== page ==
Lydia Brown


Lydia Brown is a producer for the daily WNPR news-talk show, Where We Live, hosted by John Dankosky.  

Before she became a producer, Lydia interned for WNPR's The Colin McEnroe Show and Where We Live. She also contributed to and reviewed concerts for Bachtrack.  

Lydia holds a B.A. in Journalism and a B.A. in Music from New York University.

James Vaughan / Creative Commons

Connecticut is fully engulfed in campaign ad season and candidates are already spending big money to get the message out to voters. What's the message? "Like me! The other guy, not so much." On our weekly news roundtable The Wheelhouse, Colin McEnroe guest hosts a conversation with a panel of reporters and political analysts to catch you up on the week’s news.

Chion Wolf / WNPR

Those who identify as transgender Americans continue to face social stigmas, discrimination, and legal issues not often faced by other members of the LGBT community.

This hour, we talk with some transgender rights experts and advocates about what Vice President Joe Biden has called "the civil rights issue of our time."

We also check in with WNPR reporter Lucy Nalpathanchil, who gives us the latest on the case of transgender teen Jane Doe.

Rusty Blazenhoff / Creative Commons

Approved patients will soon be able to obtain medical marijuana…legally. The marijuana producers who were approved by the state earlier this year will start to get their product out to dispensaries later this summer.

We talk with Commissioner William Rubenstein from the Department of Consumer Protection about the state’s medical marijuana program. 

Israeli Defense Forces / Creative Commons

Once again, violence has escalated in the Middle East between Israel and Palestine. Rockets are now reaching northern Israel and that government is responding with barrages of its own rocket attacks on Palestinian targets. We talk with a local professor who recently returned from the region and studies this on-going conflict.

Foreign and Commonwealth Office / Creative Commons

We’ve spent a lot of time considering whether it’s a good idea to build a new minor league ballpark in Hartford to lure a team up the road from New Britain.  

Peter Morenus / University of Connecticut

We learned that it cost $250,000 to bring Hillary Clinton to speak at UConn earlier this year. As the cost of higher education continues to soar, there are lots of questions being raised about this speaking fee. Our weekly news roundtable The Wheelhouse discusses this story, and we check in on the race for governor as candidates start buying air time for those omnipresent campaign commercials. Also this week, the Connecticut Supreme Court took another swipe at Freedom of Information laws.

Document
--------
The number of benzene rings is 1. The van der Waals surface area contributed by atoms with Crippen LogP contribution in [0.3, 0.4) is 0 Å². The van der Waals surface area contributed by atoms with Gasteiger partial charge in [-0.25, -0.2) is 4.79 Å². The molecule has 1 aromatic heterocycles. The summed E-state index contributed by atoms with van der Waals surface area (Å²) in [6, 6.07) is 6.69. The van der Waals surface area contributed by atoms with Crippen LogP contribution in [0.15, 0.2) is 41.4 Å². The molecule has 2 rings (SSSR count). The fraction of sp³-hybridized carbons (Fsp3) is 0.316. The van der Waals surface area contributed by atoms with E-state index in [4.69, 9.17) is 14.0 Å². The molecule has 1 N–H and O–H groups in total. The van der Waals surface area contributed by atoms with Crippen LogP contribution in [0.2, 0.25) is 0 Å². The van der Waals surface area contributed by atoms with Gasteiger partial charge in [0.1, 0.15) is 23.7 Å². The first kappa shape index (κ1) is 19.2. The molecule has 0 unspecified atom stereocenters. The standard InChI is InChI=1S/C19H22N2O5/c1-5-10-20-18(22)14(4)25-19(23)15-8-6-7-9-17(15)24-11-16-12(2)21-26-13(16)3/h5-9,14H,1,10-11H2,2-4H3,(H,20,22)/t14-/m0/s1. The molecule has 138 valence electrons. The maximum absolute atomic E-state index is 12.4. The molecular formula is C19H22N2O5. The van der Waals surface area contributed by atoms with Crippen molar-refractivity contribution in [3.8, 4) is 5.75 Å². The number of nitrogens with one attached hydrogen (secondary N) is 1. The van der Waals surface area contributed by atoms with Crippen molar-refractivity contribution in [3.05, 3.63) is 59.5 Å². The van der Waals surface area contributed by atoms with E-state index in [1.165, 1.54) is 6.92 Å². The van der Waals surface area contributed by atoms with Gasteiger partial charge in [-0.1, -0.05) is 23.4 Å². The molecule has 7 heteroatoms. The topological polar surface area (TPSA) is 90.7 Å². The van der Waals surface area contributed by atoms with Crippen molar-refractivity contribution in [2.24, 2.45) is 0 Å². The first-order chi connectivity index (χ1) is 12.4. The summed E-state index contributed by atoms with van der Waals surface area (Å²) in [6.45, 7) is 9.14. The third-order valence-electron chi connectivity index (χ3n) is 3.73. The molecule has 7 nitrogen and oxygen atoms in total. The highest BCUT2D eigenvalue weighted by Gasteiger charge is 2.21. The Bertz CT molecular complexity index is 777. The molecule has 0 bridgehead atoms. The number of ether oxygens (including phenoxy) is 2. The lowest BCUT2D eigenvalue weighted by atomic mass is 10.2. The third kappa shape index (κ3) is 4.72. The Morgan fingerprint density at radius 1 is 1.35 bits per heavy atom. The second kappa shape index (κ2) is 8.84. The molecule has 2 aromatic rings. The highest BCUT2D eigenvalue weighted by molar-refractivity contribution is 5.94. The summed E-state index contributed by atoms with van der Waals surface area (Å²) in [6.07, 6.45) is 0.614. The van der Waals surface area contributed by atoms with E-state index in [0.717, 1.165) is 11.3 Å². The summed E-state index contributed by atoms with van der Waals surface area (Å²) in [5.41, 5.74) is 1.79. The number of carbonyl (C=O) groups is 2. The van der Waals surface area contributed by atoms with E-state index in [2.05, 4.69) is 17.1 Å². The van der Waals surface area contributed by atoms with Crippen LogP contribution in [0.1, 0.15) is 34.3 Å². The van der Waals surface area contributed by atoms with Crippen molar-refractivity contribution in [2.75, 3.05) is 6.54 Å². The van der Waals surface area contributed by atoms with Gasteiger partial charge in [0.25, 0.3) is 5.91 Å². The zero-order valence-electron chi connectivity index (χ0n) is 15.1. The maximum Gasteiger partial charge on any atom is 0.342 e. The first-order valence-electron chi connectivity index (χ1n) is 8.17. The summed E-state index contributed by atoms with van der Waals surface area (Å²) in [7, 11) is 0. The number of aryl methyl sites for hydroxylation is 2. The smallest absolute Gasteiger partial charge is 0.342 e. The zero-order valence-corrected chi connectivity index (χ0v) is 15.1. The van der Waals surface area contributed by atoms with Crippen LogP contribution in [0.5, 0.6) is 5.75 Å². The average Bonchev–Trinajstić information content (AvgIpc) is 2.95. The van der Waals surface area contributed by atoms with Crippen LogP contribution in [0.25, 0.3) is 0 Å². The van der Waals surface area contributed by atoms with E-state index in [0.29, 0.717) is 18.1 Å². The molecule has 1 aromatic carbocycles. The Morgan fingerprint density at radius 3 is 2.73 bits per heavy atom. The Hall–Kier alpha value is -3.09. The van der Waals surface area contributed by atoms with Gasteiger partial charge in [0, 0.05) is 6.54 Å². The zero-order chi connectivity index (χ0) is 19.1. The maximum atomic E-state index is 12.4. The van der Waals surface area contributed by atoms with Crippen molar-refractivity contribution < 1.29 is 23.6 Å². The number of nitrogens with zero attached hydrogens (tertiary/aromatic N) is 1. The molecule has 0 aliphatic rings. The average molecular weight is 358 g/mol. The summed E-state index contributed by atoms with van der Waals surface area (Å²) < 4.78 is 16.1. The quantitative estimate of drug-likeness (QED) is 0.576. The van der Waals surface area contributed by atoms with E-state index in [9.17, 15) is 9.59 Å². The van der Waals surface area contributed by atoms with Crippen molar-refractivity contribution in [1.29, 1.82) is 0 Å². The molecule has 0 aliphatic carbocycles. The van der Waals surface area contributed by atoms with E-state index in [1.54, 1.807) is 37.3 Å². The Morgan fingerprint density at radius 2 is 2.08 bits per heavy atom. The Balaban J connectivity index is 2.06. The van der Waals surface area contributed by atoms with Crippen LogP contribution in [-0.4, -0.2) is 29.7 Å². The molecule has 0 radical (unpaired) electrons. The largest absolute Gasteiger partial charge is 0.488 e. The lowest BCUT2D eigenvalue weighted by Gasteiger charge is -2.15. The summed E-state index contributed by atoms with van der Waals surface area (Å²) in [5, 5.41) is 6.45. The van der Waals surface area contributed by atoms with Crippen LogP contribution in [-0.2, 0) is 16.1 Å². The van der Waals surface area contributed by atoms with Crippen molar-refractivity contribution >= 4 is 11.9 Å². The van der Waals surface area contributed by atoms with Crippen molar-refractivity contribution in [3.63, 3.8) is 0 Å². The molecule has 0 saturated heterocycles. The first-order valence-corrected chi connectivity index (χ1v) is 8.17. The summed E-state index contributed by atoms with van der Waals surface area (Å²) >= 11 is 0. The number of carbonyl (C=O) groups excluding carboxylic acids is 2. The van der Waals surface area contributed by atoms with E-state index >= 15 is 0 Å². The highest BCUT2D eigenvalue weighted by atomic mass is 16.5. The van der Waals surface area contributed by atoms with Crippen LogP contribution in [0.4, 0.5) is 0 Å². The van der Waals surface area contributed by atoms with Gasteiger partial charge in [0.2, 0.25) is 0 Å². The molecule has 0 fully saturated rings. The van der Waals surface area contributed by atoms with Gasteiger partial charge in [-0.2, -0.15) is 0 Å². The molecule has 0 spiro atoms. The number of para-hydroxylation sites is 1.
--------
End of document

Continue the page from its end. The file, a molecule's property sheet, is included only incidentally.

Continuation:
Chion Wolf / WNPR

From the nineteenth century “counting house” to the modern-day cubicle, the layout of our workspaces has undergone some pretty radical changes over the years.

Chion Wolf / WNPR

Some people say that bachelor’s degrees are the new high school diplomas; they are becoming more and more necessary for job seekers to be competitive in the job market. But as the cost of higher education rises, students who attend college are now saddled with decades worth of debt in loans. 

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Passed in 1944 -- 70 years ago -- The Serviceman’s Readjustment Act, better known as the GI Bill, was designed to provide American vets with a number of benefits, ranging from business loans, to mortgages, to money that would help with their education. 

Mark Fischer / Creative Commons

It looks like the world'’s largest hedge fund won'’t build a new headquarters in Stamford…. What does that say about the state'’s economic development plans? A charter school organization faces investigations of its finances and operations. What does it say about the school reform movement? We’'ll look at those stories, plus the Supreme Court ruling on the Affordable Care Act's contraception mandate, and whether the employer-based insurance model makes sense today.

Chion Wolf / WNPR

When officials from the City of Hartford announced it would build a Minor League Baseball stadium, many people were caught by surprise, including Hartford residents.

Chion Wolf / WNPR

A few months ago, I was asked to be part of a panel discussion about politics, and sat next to Hamden Mayor Scott Jackson.

During the panel, he said something that you don’t often hear out of municipal leaders in Connecticut -- that maybe one of our problems is that we have too many towns, or at least not enough cooperation between the ones we do have.

Regionalization -- it’s sometimes a dirty word in towns that value their “home rule” -- but it’s also seen as increasingly necessary as a way to provide public services at the best possible cost.

Creative Commons

Back in March, a team of Harvard scientists claimed to have found the first direct evidence of gravity waves from the Big Bang. Within a matter of hours, their story had made its way around the Internet, spreading across blogs, news sites, and social media.

Chion Wolf / WNPR

The lure of professional sports teams has often been irresistible to municipal leaders. It’s very easy to imagine a stadium filled with happy fans, spending money and spreading civic pride.

Chion Wolf / WNPR

Where We Live host John Dankosky recently had lunch with Luis Suárez and thought he was joking when he ordered "The Dankosky." Therefore, Colin McEnroe will guest-host our weekly news roundtable The Wheelhouse. Danbury Mayor Mark Boughton dropped out of the race for governor and threw his (lukewarm) support behind Tom Foley for the Republican nomination.

Steve Honigfeld

Our third Health Equity Forum is a project we’ve been working on for a few years now with our partners at Connecticut Health Foundation, exploring the idea of health equity in Connecticut. How do we make sure that everyone has the best possible health outcomes regardless of race, regardless of how much money you have?

It’s a tricky issue for policy makers, which is why we’re so glad to have as the basis for our conversation a new set of information called the Connecticut Health Care Survey. Six organizations came together to put out this report, which is drawn from some 5400 households interviewed.